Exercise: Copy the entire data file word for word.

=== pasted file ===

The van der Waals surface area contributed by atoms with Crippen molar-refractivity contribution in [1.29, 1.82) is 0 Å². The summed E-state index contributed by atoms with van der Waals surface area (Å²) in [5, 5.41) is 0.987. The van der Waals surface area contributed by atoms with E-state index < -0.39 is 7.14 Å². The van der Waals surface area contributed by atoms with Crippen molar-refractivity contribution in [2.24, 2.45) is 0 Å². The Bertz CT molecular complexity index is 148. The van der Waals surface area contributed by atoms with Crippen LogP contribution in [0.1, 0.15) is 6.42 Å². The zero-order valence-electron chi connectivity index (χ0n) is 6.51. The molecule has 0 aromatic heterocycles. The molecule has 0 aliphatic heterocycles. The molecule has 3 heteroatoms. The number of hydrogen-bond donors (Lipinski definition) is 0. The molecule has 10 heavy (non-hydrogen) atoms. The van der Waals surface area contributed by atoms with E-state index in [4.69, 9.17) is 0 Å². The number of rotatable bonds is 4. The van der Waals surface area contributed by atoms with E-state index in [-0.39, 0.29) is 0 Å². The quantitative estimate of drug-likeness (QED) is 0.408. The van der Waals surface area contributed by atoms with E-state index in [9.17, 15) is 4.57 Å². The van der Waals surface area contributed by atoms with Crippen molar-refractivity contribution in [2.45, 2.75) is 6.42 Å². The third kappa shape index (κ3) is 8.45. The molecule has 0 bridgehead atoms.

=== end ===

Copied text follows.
The van der Waals surface area contributed by atoms with Crippen molar-refractivity contribution in [1.29, 1.82) is 0 Å². The summed E-state index contributed by atoms with van der Waals surface area (Å²) in [5, 5.41) is 0.987. The van der Waals surface area contributed by atoms with E-state index < -0.39 is 7.14 Å². The van der Waals surface area contributed by atoms with Crippen molar-refractivity contribution in [2.24, 2.45) is 0 Å². The Bertz CT molecular complexity index is 148. The van der Waals surface area contributed by atoms with Crippen LogP contribution in [0.1, 0.15) is 6.42 Å². The zero-order valence-electron chi connectivity index (χ0n) is 6.51. The molecule has 0 aromatic heterocycles. The molecule has 0 aliphatic heterocycles. The molecule has 3 heteroatoms. The number of hydrogen-bond donors (Lipinski definition) is 0. The molecule has 10 heavy (non-hydrogen) atoms. The van der Waals surface area contributed by atoms with E-state index in [4.69, 9.17) is 0 Å². The number of rotatable bonds is 4. The van der Waals surface area contributed by atoms with E-state index in [-0.39, 0.29) is 0 Å². The quantitative estimate of drug-likeness (QED) is 0.408. The van der Waals surface area contributed by atoms with E-state index in [9.17, 15) is 4.57 Å². The van der Waals surface area contributed by atoms with Crippen molar-refractivity contribution in [2.45, 2.75) is 6.42 Å². The third kappa shape index (κ3) is 8.45. The molecule has 0 bridgehead atoms.